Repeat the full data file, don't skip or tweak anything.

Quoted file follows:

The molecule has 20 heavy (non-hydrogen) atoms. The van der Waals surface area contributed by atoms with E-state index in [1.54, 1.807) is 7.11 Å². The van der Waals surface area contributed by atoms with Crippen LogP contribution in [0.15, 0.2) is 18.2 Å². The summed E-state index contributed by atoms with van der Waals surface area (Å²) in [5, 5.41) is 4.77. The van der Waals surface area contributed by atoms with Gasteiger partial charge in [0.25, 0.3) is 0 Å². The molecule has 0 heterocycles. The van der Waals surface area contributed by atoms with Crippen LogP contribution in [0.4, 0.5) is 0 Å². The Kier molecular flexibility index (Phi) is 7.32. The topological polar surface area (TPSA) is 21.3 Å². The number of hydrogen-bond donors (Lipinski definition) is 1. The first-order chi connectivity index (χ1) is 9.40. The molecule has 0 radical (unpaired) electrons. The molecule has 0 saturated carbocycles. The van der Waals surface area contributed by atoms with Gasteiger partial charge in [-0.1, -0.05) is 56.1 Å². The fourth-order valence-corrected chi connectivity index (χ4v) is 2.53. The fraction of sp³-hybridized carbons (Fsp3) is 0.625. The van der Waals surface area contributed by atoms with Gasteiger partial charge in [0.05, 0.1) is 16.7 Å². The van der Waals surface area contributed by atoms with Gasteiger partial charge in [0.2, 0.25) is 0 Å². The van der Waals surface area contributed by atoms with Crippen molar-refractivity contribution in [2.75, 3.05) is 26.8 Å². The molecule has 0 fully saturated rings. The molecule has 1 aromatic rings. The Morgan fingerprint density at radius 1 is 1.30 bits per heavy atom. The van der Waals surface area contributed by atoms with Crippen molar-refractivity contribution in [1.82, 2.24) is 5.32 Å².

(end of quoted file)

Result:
The molecule has 20 heavy (non-hydrogen) atoms. The van der Waals surface area contributed by atoms with E-state index in [1.54, 1.807) is 7.11 Å². The van der Waals surface area contributed by atoms with Crippen LogP contribution in [0.15, 0.2) is 18.2 Å². The summed E-state index contributed by atoms with van der Waals surface area (Å²) in [5, 5.41) is 4.77. The van der Waals surface area contributed by atoms with Gasteiger partial charge in [0.25, 0.3) is 0 Å². The molecule has 0 heterocycles. The van der Waals surface area contributed by atoms with Crippen LogP contribution in [0.4, 0.5) is 0 Å². The Kier molecular flexibility index (Phi) is 7.32. The topological polar surface area (TPSA) is 21.3 Å². The number of hydrogen-bond donors (Lipinski definition) is 1. The first-order chi connectivity index (χ1) is 9.40. The molecule has 0 radical (unpaired) electrons. The molecule has 0 saturated carbocycles. The van der Waals surface area contributed by atoms with Gasteiger partial charge in [-0.1, -0.05) is 56.1 Å². The fourth-order valence-corrected chi connectivity index (χ4v) is 2.53. The fraction of sp³-hybridized carbons (Fsp3) is 0.625. The van der Waals surface area contributed by atoms with Gasteiger partial charge in [0.05, 0.1) is 16.7 Å². The van der Waals surface area contributed by atoms with Gasteiger partial charge in [0.2, 0.25) is 0 Å². The van der Waals surface area contributed by atoms with Crippen molar-refractivity contribution in [2.75, 3.05) is 26.8 Å². The molecule has 0 fully saturated rings. The molecule has 1 aromatic rings. The Morgan fingerprint density at radius 1 is 1.30 bits per heavy atom. The van der Waals surface area contributed by atoms with Crippen molar-refractivity contribution in [1.82, 2.24) is 5.32 Å².